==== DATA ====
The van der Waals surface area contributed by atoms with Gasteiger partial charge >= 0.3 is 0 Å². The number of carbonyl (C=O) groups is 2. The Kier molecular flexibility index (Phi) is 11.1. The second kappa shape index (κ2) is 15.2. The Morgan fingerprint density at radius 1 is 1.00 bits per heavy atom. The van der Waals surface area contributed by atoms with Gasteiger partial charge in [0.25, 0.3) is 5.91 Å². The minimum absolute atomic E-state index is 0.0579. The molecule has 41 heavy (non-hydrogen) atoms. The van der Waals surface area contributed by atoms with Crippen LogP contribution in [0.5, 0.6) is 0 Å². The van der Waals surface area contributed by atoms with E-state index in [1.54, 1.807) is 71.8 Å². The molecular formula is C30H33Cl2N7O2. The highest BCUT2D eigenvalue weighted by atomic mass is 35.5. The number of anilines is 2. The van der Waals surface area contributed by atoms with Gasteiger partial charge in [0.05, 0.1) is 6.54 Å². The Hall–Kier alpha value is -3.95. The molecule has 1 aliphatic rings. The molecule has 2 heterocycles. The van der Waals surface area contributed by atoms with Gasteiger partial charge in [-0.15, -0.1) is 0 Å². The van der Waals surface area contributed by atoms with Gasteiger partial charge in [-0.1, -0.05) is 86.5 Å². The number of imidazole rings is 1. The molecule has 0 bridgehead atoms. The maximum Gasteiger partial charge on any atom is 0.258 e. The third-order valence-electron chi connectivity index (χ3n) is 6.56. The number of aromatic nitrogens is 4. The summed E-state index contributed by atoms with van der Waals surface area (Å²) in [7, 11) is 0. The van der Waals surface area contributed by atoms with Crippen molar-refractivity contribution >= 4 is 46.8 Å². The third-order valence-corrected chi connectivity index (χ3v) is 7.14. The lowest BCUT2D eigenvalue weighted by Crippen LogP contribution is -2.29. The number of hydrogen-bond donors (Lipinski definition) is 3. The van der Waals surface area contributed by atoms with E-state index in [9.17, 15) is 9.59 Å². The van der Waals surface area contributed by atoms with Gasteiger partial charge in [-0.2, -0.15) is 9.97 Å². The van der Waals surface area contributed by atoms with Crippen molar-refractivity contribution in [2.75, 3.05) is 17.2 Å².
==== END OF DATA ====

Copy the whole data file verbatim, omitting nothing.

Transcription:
The van der Waals surface area contributed by atoms with Gasteiger partial charge >= 0.3 is 0 Å². The number of carbonyl (C=O) groups is 2. The Kier molecular flexibility index (Phi) is 11.1. The second kappa shape index (κ2) is 15.2. The Morgan fingerprint density at radius 1 is 1.00 bits per heavy atom. The van der Waals surface area contributed by atoms with Gasteiger partial charge in [0.25, 0.3) is 5.91 Å². The minimum absolute atomic E-state index is 0.0579. The molecule has 41 heavy (non-hydrogen) atoms. The van der Waals surface area contributed by atoms with Crippen LogP contribution in [0.5, 0.6) is 0 Å². The van der Waals surface area contributed by atoms with E-state index in [1.54, 1.807) is 71.8 Å². The molecular formula is C30H33Cl2N7O2. The highest BCUT2D eigenvalue weighted by atomic mass is 35.5. The number of anilines is 2. The van der Waals surface area contributed by atoms with Gasteiger partial charge in [0.05, 0.1) is 6.54 Å². The Hall–Kier alpha value is -3.95. The molecule has 1 aliphatic rings. The molecule has 2 heterocycles. The van der Waals surface area contributed by atoms with Gasteiger partial charge in [-0.15, -0.1) is 0 Å². The van der Waals surface area contributed by atoms with Gasteiger partial charge in [-0.1, -0.05) is 86.5 Å². The number of imidazole rings is 1. The molecule has 0 bridgehead atoms. The maximum Gasteiger partial charge on any atom is 0.258 e. The third-order valence-electron chi connectivity index (χ3n) is 6.56. The number of aromatic nitrogens is 4. The summed E-state index contributed by atoms with van der Waals surface area (Å²) in [7, 11) is 0. The van der Waals surface area contributed by atoms with Crippen molar-refractivity contribution >= 4 is 46.8 Å². The third-order valence-corrected chi connectivity index (χ3v) is 7.14. The lowest BCUT2D eigenvalue weighted by Crippen LogP contribution is -2.29. The number of hydrogen-bond donors (Lipinski definition) is 3. The van der Waals surface area contributed by atoms with E-state index in [9.17, 15) is 9.59 Å². The van der Waals surface area contributed by atoms with Gasteiger partial charge in [-0.2, -0.15) is 9.97 Å². The van der Waals surface area contributed by atoms with Crippen molar-refractivity contribution in [2.75, 3.05) is 17.2 Å².